She turned back to look at him. Standing in the middle of the room, looking at her with that strange gaze, he was different, she knew he was. She couldn't exactly say how, even with obvious facts, but she had tried, tried so many times, and failed, each time.
They stared at each other for a while then he finally pointed at her, smiling a little shy smile. "You'd better stand aside from the door. Alfred could come in any minute."
She felt a faint blush—a blush, a freaking blush—rising up on her cheeks. "Yeah," she sidestepped, and looked at bag on the floor. She picked it up. "Well, I presume you'd want this back—"She hesitated as raising the gun, "and this, of course."
"Keep the money for your doctor, I'll take the gun."
She walked over and offered it to him. He took it, and slid it through the back of trousers. He then grabbed her by shoulders. Surprised again with another intimate action, she looked back up at him. "When we've returned home safely, I'll deal with Ronnie. I promise."
She stared back at him. Home… there was no home… only places she hang around, places she hopped around. One part of her mind, the part that owned her survival instincts screamed 'RUN' as clearly as any sub-conscious messages went but her feet still remained planted on the floor.
She was overwhelmed; felt she was going to explode, was going to burst open; all these unfamiliar feelings, and those familiar ones finally overpowering her. She broke free of his grip, and ran to bathroom. It had become a sort of routine.
Bruce stared, unable to tear his gaze away from the bathroom door she slipped behind. Events had come one after another, tripling each other; the pleasure cruise had warped into a trip inside a fear tunnel. But she had stayed. Last time, she had opened the door and stopped, this time she couldn't even get herself to open it. He let himself smile a little victorious smile. She had stayed, stayed because of him, because of his—belief.
Of course, even now when he was under influence of a sudden bolt of triumph and relief; he knew that she was still unstable, and this—whatever it was—could still end tremendously in tears but it didn't matter. She had stayed, and for now that was all that mattered.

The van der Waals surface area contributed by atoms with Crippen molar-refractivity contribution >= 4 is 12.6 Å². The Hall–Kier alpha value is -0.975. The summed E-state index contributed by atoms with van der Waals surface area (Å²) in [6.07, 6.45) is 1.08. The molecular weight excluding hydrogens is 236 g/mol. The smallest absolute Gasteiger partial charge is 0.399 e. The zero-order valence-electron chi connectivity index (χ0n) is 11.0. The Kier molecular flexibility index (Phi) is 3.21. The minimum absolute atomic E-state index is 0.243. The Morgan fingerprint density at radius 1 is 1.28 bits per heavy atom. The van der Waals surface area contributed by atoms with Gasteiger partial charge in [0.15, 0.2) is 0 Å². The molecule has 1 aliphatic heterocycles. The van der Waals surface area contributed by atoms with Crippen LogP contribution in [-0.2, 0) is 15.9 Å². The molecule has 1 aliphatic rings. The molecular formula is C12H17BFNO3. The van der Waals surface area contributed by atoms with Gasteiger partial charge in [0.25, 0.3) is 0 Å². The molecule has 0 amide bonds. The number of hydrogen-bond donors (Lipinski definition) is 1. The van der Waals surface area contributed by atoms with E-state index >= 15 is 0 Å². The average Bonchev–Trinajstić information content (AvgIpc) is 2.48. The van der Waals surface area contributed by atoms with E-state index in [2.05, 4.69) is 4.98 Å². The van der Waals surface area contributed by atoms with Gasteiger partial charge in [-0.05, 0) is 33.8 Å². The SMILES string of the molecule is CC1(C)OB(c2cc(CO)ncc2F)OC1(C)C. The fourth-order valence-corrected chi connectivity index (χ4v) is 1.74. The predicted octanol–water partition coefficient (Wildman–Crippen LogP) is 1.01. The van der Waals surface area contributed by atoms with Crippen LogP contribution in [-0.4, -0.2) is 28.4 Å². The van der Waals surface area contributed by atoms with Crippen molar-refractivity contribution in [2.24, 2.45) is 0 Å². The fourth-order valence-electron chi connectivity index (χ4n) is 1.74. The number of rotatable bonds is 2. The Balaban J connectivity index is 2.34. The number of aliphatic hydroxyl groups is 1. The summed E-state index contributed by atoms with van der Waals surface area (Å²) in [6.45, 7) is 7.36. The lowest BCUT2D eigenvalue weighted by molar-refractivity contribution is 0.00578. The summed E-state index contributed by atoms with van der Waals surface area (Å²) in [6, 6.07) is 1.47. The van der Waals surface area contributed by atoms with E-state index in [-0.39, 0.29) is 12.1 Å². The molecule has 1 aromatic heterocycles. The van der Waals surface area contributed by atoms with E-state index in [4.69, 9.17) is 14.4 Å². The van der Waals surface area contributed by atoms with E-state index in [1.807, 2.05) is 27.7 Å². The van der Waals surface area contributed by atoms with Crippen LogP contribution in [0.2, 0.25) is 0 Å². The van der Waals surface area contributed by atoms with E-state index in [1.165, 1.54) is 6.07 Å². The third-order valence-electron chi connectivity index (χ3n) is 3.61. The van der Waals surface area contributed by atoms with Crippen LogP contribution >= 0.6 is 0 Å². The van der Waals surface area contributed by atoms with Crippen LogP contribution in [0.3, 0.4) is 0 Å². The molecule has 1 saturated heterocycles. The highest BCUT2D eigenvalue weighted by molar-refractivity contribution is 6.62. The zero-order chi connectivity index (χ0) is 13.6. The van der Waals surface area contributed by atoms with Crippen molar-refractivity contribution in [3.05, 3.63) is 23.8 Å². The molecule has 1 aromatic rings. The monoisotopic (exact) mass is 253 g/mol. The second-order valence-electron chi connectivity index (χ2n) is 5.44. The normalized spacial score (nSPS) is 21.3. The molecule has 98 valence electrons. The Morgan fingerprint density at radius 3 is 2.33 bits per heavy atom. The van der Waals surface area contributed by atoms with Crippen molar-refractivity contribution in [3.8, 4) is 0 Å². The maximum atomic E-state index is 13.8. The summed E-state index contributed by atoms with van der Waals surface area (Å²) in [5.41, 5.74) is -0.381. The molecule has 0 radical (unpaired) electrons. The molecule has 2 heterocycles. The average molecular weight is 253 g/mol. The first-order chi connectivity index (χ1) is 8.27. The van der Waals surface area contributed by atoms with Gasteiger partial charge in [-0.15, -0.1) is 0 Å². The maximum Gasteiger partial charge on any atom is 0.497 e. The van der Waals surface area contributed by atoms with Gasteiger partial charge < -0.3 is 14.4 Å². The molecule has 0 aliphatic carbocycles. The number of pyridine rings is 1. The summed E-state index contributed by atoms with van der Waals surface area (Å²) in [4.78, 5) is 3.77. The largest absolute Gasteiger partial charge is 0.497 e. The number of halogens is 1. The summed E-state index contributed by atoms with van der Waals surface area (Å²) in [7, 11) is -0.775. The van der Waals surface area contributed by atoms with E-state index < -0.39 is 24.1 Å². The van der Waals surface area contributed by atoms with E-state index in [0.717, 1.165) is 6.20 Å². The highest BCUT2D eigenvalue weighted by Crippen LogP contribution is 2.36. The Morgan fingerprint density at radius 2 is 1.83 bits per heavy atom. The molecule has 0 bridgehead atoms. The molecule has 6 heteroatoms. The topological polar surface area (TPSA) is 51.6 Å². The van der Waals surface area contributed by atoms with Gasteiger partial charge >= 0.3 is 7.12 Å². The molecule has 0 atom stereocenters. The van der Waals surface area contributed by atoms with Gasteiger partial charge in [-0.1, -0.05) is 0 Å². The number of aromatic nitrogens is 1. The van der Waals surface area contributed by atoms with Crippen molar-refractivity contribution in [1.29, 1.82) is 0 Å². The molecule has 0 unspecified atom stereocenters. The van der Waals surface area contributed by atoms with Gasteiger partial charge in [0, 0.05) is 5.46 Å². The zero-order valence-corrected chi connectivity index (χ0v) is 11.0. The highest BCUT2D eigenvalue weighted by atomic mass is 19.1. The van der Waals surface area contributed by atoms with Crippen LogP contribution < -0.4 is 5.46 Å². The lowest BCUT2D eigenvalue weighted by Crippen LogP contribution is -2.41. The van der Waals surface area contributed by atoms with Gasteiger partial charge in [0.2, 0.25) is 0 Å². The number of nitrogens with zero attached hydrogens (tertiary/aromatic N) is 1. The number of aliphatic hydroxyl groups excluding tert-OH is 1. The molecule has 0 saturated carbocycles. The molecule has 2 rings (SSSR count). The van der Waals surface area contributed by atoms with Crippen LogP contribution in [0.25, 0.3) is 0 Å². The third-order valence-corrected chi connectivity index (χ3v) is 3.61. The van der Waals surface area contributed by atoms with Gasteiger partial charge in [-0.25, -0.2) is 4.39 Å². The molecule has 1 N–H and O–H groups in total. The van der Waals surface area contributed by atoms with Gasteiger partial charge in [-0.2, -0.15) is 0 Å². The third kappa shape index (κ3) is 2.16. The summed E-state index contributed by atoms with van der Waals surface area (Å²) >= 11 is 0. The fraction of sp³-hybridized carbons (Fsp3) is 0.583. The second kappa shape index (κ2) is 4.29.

Ten minutes later, she had come out of her lair, looking in control of herself again. "Before we turn back, I need to retrieve something."
All of the curious wanderings of his mind came to a halt. He narrowed his eyes. "What kind of thing?" he questioned. This place was dangerous to her; he saw that clearly now, and not just because there were a couple of mob bosses wanting to teach her some manners. It was foolish of her to even come back here. Had she really been that desperate? Bruce wouldn't have guessed. Even now, after everything that happened, she still managed to look—collected.
"Um, the personal kind," she fidgeted. "I don't think I'll return here again. Well, and I think I should have that back…it's—"She paused and grimaced, "—sentimental." She added after his hardened face. "No funny things, I promise."
He nodded. "Okay. Tell me where it's and I'll retrieve it."
She folded her arms under her breast. "I—"
"Valerie, don't." He cut her off before she could start. He hadn't raised his voice but still it had a warning edge. She unfolded her arms.
"Okay, okay," she sighed out, "It's probably a better idea anyway," she shrugged off, "A deposit box at the train station. Box 2345, password is 4532. Inside there is a medium size box, bring it to me."
He nodded. "Alfred should return soon. I won't be long. I hope to leave tonight," he said walking toward the door. "Then we will see what we are going to do next."